"There are miserable creatures like you in every administration who don't have the guts to speak up or quit if there are disagreements with the boss or colleagues. No, your type soaks up the benefits of power, revels in the limelight for years, then quits, and spurred on by greed, cashes in with a scathing critique."
Maybe he was caught up and has had his eyes opened, and has the interests of the country at heart now. But indeed, while the book reveals a lot about the Bush administration, it also reveals a lot about Scott himself. He was on CNN talking to Anderson Cooper about the whole thing, and he said several times that he is hoping his book will usher in a "new kind of politics" and shut down the partisan divide. Is he going to vote for Obama? He sounds a lot like him when he talks like that.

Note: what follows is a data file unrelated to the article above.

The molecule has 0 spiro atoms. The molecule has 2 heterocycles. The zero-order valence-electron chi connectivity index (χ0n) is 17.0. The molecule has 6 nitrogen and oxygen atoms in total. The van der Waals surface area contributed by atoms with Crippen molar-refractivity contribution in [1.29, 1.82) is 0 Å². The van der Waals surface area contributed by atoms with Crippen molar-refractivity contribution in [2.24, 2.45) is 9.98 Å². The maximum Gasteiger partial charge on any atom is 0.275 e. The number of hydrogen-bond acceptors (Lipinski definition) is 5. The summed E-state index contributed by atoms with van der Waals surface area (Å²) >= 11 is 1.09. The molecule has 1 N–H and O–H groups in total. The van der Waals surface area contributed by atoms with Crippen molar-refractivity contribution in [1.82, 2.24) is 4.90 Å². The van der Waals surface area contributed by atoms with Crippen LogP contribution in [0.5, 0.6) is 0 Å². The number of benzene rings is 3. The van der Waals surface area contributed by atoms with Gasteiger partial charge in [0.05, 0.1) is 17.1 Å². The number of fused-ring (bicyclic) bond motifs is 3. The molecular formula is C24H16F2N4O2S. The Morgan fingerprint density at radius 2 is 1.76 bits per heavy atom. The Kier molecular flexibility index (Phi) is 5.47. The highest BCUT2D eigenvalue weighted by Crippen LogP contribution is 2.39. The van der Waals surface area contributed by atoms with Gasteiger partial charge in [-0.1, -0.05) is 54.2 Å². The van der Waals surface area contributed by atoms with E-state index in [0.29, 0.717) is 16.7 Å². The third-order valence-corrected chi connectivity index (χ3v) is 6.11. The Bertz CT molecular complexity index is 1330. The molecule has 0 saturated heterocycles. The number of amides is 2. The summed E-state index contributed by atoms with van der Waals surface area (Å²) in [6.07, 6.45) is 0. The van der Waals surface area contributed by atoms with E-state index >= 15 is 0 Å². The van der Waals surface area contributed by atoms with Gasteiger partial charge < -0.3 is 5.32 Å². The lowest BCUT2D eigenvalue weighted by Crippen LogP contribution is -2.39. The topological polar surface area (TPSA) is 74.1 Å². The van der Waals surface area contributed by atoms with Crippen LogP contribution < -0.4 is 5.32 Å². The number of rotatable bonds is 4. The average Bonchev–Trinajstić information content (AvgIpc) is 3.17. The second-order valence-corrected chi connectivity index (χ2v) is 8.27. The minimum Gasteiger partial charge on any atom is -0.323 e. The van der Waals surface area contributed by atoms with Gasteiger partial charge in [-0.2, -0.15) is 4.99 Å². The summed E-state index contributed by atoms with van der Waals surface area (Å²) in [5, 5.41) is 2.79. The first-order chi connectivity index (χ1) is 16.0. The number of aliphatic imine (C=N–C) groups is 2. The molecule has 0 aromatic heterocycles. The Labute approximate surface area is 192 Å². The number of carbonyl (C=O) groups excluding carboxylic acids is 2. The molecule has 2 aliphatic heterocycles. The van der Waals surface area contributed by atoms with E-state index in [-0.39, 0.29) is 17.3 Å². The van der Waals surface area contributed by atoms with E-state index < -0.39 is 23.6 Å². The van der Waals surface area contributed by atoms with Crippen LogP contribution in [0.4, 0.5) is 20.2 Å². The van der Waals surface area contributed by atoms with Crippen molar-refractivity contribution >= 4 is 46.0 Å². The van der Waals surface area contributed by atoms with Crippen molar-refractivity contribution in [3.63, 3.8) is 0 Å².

What gets me the most about this discussion, and political discussions in general, is how quickly rhetoric and talking points emerge as the important thing. Regarding Iraq, everyone talks about the mistakes, the what-we-have-to-do-now, the good of taking out Sadaam Hussein, and what we were trying to do versus what happened. Bush and company and even Scott McClellen in his "scathing critique" never really get around to admitting that people are dead because of this dishonesty -- Americans and Iraqis. It is very abstract to us over here, with our economy in shambles and yet still in the relative comfort of sea to shining sea.